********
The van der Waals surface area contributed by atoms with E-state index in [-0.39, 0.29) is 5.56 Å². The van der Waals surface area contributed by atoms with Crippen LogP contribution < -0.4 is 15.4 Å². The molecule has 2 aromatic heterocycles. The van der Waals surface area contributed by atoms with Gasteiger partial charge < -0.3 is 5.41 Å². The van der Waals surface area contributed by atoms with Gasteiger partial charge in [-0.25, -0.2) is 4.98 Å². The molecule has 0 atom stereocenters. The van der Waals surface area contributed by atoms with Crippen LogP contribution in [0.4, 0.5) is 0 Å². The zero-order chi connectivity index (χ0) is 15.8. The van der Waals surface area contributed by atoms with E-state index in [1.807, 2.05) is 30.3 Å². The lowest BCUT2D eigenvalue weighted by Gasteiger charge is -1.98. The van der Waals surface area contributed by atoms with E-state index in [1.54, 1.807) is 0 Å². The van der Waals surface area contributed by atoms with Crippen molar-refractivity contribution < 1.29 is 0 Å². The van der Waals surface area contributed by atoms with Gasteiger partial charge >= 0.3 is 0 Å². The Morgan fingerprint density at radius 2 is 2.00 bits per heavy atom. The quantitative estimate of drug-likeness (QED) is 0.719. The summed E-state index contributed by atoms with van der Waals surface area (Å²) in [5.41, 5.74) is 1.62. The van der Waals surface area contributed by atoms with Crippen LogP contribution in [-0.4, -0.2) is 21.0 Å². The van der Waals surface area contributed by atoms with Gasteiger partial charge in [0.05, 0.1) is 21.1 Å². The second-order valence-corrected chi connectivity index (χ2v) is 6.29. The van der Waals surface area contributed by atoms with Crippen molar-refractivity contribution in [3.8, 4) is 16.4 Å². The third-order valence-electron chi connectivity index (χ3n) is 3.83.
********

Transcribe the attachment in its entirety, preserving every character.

The van der Waals surface area contributed by atoms with E-state index in [-0.39, 0.29) is 5.56 Å². The van der Waals surface area contributed by atoms with Crippen LogP contribution < -0.4 is 15.4 Å². The molecule has 2 aromatic heterocycles. The van der Waals surface area contributed by atoms with Gasteiger partial charge < -0.3 is 5.41 Å². The van der Waals surface area contributed by atoms with Gasteiger partial charge in [-0.25, -0.2) is 4.98 Å². The molecule has 0 atom stereocenters. The van der Waals surface area contributed by atoms with Crippen LogP contribution in [0.4, 0.5) is 0 Å². The zero-order chi connectivity index (χ0) is 15.8. The van der Waals surface area contributed by atoms with E-state index in [1.807, 2.05) is 30.3 Å². The lowest BCUT2D eigenvalue weighted by Gasteiger charge is -1.98. The van der Waals surface area contributed by atoms with E-state index in [1.54, 1.807) is 0 Å². The van der Waals surface area contributed by atoms with Crippen molar-refractivity contribution < 1.29 is 0 Å². The van der Waals surface area contributed by atoms with Gasteiger partial charge >= 0.3 is 0 Å². The Morgan fingerprint density at radius 2 is 2.00 bits per heavy atom. The quantitative estimate of drug-likeness (QED) is 0.719. The summed E-state index contributed by atoms with van der Waals surface area (Å²) in [5.41, 5.74) is 1.62. The van der Waals surface area contributed by atoms with Crippen LogP contribution in [-0.4, -0.2) is 21.0 Å². The van der Waals surface area contributed by atoms with Gasteiger partial charge in [0.05, 0.1) is 21.1 Å². The second-order valence-corrected chi connectivity index (χ2v) is 6.29. The van der Waals surface area contributed by atoms with Crippen molar-refractivity contribution in [3.8, 4) is 16.4 Å². The third-order valence-electron chi connectivity index (χ3n) is 3.83.